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Madster (initially called Aimster)[1] appeared in Napster's wake in August 2000[2] and was intended to be a P2P file sharing service.[3] It was shut down in December 2002 as a result of a lawsuit by the Recording Industry Association of America (RIAA).


According to John Deep, a professor at Rensselaer Polytechnic Institute,[2] the Madster software was originally inspired by his daughter's use of instant messaging software.[3] His idea was to combine instant messaging with file sharing.[3] John Deep's daughter Aimee had an interest in providing privacy to her online friends; instant messaging was lacking when it came to privacy protection.[4]


A screenshot from the Madster software showing the Control Panel and File Search windows.
The Control Panel and File Search windows in Madster showing search results after a search for "Bob Dylan".

The Madster service was initially called Aimster, but it was later renamed to Madster due to concerns that the Aimster name infringed AOL's AIM (AOL Instant Messenger) trademark.[1] The Madster software allowed users to share files via instant messaging services.[1] In particular, users could share files specifically with users who were included on a "buddy list" with the advantage of privacy.[5]

Around March 2001, support for encrypted network communications was included in a new release of the Madster software (at the time, the Aimster name was still in use.)[6] Among other things, the Madster service hoped that the US Digital Millennium Copyright Act would have the effect of prohibiting others from monitoring the encrypted Madster network communications.[6] In addition, the Madster operators argued that the encryption meant that they could not be aware of any copyright infringement that took place.[7] Later on, around April-May 2001, a service was introduced wherein a network including tens of thousands of people could be searched for music and other content and new users would by default be added to this network although users could choose to instead restrict trading to buddy list members.[5] At one point, the company announced a premium service that was available for US$4.95 per month.[1]

PC Magazine gave Madster a 1 out of 5 rating of "Dismal," based on interface design, partner advertising, and content selection.[8]

Recording industry collaboration[edit]

In 2000, for a short time, Capitol Records authorized Madster (which was called Aimster at the time) to provide some Radiohead video files on the service's Web site and to release a skin for the Madster software that had a Radiohead theme.[9] This collaboration was done for the purpose of promoting a new Radiohead album.[9]

Legal difficulties and shutdown[edit]

In December 2002, the company was ordered by a federal judge to disconnect its computer systems from the Internet.[10] Earlier on in September, the court stated that Aimster had knowledge of copyright infringements, including a Web-based "Aimster Guardian" tutorial that showed copyrighted materials and the tracking of popular songs on the service via "Club Aimster"; the latter also indicated contribution to infringing activity and the monthly fees for the service indicated a financial interest for the Aimster operators in conjunction with infringing usage.[11] The requirement for users to sign up and log in to use the service meant that Aimster was in a position to control the activities of its users.[11] The injunction to disconnect was upheld in June 2003 by the decision in In re Aimster Copyright Litigation of the 7th U.S. Circuit Court of Appeals.[7] In particular, it was found that Madster's support of encrypted file sharing was "willful blindness" and was not a valid defense with regard to copyright infringement.[7] At the same time, a company could avoid copyright liability if it was "highly burdensome" for the company to detect and prevent copyright infringement.[7] In January 2004, the US Supreme Court refused without explanation to hear an appeal of the lower court's ruling.[10]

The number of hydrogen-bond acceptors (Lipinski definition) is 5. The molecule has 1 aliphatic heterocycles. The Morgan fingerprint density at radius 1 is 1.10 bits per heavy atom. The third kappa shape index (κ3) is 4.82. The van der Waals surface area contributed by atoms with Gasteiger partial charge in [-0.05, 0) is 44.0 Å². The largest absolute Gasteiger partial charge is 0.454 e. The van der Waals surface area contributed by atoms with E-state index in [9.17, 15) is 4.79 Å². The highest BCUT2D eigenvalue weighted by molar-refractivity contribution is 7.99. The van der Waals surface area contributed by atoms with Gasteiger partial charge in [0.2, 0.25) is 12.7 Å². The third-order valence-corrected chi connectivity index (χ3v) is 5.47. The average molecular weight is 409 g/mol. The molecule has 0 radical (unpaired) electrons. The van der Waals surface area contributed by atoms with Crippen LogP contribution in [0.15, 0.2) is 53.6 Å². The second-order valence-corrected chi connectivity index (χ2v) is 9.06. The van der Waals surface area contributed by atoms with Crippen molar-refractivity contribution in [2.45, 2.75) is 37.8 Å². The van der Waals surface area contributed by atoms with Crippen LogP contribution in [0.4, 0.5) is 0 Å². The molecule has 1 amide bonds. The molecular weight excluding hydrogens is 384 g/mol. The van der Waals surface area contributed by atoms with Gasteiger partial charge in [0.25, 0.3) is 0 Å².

Madster was represented in court by Boies, Schiller & Flexner, the same law firm which defended Napster.[12] In 2005, Deep sued Boies for malpractice and misappropriation, but ultimately lost the case in 2008.[13]


  1. ^ a b c d D'Errico, Richard A. (2002-01-25). "Aimster changes name to resolve AOL suit". The Business Review. Retrieved 2010-11-24. 
  2. ^ a b "McGeorge Law Review". 35. McGeorge School of Law, University of the Pacific (retrieved via Google Books). 2004: 188. Retrieved 2013-12-31. 
  3. ^ a b c Klein, Alec (2001-02-25), Going Napster One Better, The Washington Post, p. A01, retrieved 2010-11-17 
  4. ^ Borland, John (2001-05-23). "Last of the free song traders". CNET News. Retrieved 2010-11-17. 
  5. ^ a b Borland, John (2001-05-25). "RIAA sues Aimster over file swapping - CNET News". CNET News. Retrieved 2014-04-07. 
  6. ^ a b "Aimster fights record industry with its own fuel - CNET News". CNET News. 2001-03-02. Retrieved 2010-11-24. 
  7. ^ a b c d Festa, Paul (2003-06-30). "Court: Anonymous P2P no defense - CNET News". CNET News. Retrieved 2010-11-24. 
  8. ^ Metz, Cade (2002-03-12). "Madster Review & Rating |". Ziff Davis. Retrieved 2014-04-07. 
  9. ^ a b Borland, John (2000-09-26). "Major label breaks file-trading boycott - CNET News". CNET News. Retrieved 2010-12-07. 
  10. ^ a b McCullagh, Declan (2004-01-13). "High court turns deaf ear to Aimster - CNET News". CNET News. Retrieved 2010-11-17. 
  11. ^ a b Ballon, Ian C. (2003-08-09). "Digital Entertainment and Intellectual Property Law 2003" (PDF). American Bar Association. p. 34-35. Retrieved 2014-04-07. 
  12. ^ Menta, Robert (2001-03-03). "Aimster Sues the Record Industry". MP3 Newswire. Archived from the original on 2001-05-05. 
  13. ^ "AN AIMSTER MISSES". NY Real Estate Law Blog. 2008-10-01. Retrieved 2013-12-10. 

External links[edit]